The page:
The F1 scores for the described methods in Table 10. We compare to an “all positive” baseline that always predicts that the landmark class is visible and observe that all presented models struggle to outperform this baseline. Although 256-dimensional ResNet features achieve slightly better precision on the validation set, it results in much worse recall and a lower F1 score. Our results indicate that perceptual grounding is a difficult task, which easily merits a paper of its own right, and so we leave further improvements (e.g. better text recognizers) for future work.
13 Dataset Details
We split the full dataset by assigning entire 4x4 grids (independent of the target location) to the train, valid or test set. Specifically, we design the split such that the valid set contains at least one intersection (out of four) is not part of the train set. For the test set, all four intersections are novel. See our source code, available at URLANONYMIZED, for more details on how this split is realized.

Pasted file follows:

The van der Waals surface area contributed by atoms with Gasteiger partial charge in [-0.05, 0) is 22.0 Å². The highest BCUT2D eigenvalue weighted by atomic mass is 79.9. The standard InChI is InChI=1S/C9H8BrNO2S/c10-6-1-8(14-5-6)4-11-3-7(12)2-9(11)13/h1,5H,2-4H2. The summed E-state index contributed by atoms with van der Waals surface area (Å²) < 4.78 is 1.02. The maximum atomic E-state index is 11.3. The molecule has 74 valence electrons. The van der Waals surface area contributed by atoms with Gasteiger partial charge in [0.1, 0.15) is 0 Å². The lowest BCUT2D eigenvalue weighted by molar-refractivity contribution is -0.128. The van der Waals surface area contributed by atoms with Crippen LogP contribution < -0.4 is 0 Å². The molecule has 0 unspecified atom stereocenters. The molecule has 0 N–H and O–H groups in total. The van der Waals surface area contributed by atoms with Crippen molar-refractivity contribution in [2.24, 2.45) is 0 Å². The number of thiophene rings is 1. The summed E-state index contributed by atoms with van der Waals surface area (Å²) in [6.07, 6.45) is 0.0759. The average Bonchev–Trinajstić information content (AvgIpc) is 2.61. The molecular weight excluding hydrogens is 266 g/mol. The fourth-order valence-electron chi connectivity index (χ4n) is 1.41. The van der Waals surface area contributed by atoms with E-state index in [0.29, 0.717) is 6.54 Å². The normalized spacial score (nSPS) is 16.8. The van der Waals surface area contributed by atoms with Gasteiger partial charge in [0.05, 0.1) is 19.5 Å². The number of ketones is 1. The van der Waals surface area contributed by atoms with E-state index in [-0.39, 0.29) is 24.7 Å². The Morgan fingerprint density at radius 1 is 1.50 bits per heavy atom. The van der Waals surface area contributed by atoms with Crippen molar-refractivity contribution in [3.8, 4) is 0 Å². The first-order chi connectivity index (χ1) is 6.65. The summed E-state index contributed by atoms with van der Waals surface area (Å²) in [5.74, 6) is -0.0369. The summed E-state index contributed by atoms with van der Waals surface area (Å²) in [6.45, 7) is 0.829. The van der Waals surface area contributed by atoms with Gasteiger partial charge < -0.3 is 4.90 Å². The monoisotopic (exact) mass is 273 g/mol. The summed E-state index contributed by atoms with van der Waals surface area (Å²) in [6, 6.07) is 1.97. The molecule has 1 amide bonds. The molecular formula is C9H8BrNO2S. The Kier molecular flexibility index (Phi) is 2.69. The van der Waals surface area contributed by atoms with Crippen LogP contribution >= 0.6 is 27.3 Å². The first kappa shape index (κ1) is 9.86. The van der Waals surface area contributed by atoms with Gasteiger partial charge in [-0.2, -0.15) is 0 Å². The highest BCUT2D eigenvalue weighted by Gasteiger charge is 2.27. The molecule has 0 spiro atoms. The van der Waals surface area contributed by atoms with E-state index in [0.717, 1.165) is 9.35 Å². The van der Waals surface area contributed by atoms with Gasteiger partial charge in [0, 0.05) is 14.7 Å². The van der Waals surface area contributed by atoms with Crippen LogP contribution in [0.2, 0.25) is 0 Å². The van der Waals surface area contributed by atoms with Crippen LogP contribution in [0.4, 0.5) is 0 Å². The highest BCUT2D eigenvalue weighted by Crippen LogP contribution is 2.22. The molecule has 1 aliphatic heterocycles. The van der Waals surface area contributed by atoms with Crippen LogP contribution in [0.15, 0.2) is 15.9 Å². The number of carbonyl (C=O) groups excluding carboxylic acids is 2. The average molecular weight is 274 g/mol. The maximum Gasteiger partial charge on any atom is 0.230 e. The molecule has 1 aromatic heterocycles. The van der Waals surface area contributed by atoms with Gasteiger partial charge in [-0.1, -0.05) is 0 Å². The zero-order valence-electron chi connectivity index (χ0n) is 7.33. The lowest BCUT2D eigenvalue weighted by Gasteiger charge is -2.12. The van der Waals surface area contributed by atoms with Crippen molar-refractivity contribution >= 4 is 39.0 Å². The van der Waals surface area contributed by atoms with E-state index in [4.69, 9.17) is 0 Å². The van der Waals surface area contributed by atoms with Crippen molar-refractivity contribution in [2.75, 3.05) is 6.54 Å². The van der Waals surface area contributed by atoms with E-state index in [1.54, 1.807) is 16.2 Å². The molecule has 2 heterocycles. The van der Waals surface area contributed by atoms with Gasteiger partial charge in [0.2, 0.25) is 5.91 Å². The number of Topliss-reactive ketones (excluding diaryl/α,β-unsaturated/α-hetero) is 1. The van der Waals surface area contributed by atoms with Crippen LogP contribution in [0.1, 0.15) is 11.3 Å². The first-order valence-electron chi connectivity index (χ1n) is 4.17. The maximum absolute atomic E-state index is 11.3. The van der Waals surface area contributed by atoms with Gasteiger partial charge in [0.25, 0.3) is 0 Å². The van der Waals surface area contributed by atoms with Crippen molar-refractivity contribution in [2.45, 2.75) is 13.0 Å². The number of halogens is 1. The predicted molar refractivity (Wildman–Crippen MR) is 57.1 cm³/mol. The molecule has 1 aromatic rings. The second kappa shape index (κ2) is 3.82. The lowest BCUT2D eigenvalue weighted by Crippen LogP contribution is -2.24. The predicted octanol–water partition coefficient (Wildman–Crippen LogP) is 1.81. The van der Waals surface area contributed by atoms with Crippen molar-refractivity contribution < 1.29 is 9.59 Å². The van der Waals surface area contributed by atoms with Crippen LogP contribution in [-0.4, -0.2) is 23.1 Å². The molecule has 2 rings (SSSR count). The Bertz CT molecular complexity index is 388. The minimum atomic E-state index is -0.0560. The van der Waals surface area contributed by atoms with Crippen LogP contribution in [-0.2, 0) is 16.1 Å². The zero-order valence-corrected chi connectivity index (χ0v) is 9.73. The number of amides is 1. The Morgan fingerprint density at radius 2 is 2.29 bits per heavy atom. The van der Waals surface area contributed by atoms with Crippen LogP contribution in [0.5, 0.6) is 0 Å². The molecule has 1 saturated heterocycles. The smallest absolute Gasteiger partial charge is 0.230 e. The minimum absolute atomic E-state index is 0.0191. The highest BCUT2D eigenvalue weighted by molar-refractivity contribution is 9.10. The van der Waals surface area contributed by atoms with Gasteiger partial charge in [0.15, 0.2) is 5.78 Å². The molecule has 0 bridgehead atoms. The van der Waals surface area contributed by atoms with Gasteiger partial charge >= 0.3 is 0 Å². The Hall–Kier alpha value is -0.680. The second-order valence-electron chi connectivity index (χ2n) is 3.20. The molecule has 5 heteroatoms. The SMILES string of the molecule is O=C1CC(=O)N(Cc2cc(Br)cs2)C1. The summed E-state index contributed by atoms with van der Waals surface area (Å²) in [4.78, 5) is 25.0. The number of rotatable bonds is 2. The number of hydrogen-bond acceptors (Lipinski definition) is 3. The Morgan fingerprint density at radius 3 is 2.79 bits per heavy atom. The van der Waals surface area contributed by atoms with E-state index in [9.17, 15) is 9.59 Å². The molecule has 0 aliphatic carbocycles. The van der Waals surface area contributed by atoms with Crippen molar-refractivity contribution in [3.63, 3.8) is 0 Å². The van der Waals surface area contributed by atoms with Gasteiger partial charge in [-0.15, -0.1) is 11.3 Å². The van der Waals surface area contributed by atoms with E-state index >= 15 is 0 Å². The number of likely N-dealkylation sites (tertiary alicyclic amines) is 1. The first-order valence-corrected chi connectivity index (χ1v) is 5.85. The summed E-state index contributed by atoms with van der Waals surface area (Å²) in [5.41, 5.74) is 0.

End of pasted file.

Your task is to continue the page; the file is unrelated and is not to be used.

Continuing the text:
[fontsize=] Tourist: ACTION:TURNRIGHT ACTION:TURNRIGHT Guide: Hello, what are you near? Tourist: ACTION:TURNLEFT ACTION:TURNLEFT ACTION:TURNLEFT Tourist: Hello, in front of me is a Brooks Brothers Tourist: ACTION:TURNLEFT ACTION:FORWARD ACTION:TURNLEFT ACTION:TURNLEFT Guide: Is that a shop or restaurant? Tourist: ACTION:TURNLEFT Tourist: It is a clothing shop. Tourist: ACTION:TURNLEFT Guide: You need to go to the intersection in the northwest corner of the map Tourist: ACTION:TURNLEFT Tourist: There appears to be a bank behind me. Tourist: ACTION:TURNLEFT ACTION:TURNLEFT ACTION:TURNRIGHT ACTION:TURNRIGHT Guide: Ok, turn left then go straight up that road Tourist: ACTION:TURNLEFT ACTION:TURNLEFT ACTION:TURNLEFT ACTION:FORWARD ACTION:TURNRIGHT ACTION:FORWARD ACTION:FORWARD ACTION:TURNLEFT ACTION:TURNLEFT ACTION:TURNLEFT Guide: There should be shops on two of the corners but you need to go to the corner without a shop. Tourist: ACTION:FORWARD ACTION:FORWARD ACTION:FORWARD ACTION:TURNLEFT ACTION:TURNLEFT Guide: let me know when you get there. Tourist: on my left is Radio city Music hall Tourist: ACTION:TURNLEFT ACTION:FORWARD ACTION:TURNLEFT ACTION:TURNRIGHT ACTION:TURNRIGHT Tourist: I can’t go straight any further. Guide: ok. turn so that the theater is on your right. Guide: then go straight Tourist: That would be going back the way I came Guide: yeah. I was looking at the wrong bank Tourist: I’ll notify when I am back at the brooks brothers, and the bank. Tourist: ACTION:TURNRIGHT Guide: make a right when the bank is on your left Tourist: ACTION:FORWARD ACTION:FORWARD ACTION:TURNRIGHT Tourist: Making the right at the bank. Tourist: ACTION:FORWARD ACTION:FORWARD Tourist: I can’t go that way. Tourist: ACTION:TURNLEFT Tourist: Bank is ahead of me on the right Tourist: ACTION:FORWARD ACTION:FORWARD ACTION:TURNLEFT Guide: turn around on that intersection Tourist: I can only go to the left or back the way I just came. Tourist: ACTION:TURNLEFT Guide: you’re in the right place. do you see shops on the corners? Guide: If you’re on the corner with the bank, cross the street Tourist: I’m back where I started by the shop and the bank. Tourist: ACTION:TURNRIGHT Guide: on the same side of the street? Tourist: crossing the street now Tourist: ACTION:FORWARD ACTION:FORWARD ACTION:TURNLEFT Tourist: there is an I love new york shop across the street on the left from me now Tourist: ACTION:TURNRIGHT ACTION:FORWARD Guide: ok. I’ll see if it’s right. Guide: EVALUATE_LOCATION Guide: It’s not right. Tourist: What should I be on the look for? Tourist: ACTION:TURNRIGHT ACTION:TURNRIGHT ACTION:TURNRIGHT Guide: There should be shops on two corners but you need to be on one of the corners without the shop. Guide: Try the other corner. Tourist: this intersection has 2 shop corners and a bank corner Guide: yes. that’s what I see on the map. Tourist: should I go to the bank corner? or one of the shop corners? or the blank corner (perhaps a hotel) Tourist: ACTION:TURNLEFT ACTION:TURNLEFT ACTION:TURNRIGHT ACTION:TURNRIGHT Guide: Go to the one near the hotel. The map says the hotel is a little further down but it might be a little off. Tourist: It’s a big hotel it’s possible. Tourist: ACTION:FORWARD ACTION:TURNLEFT ACTION:FORWARD ACTION:TURNRIGHT Tourist: I’m on the hotel corner Guide: EVALUATE_LOCATION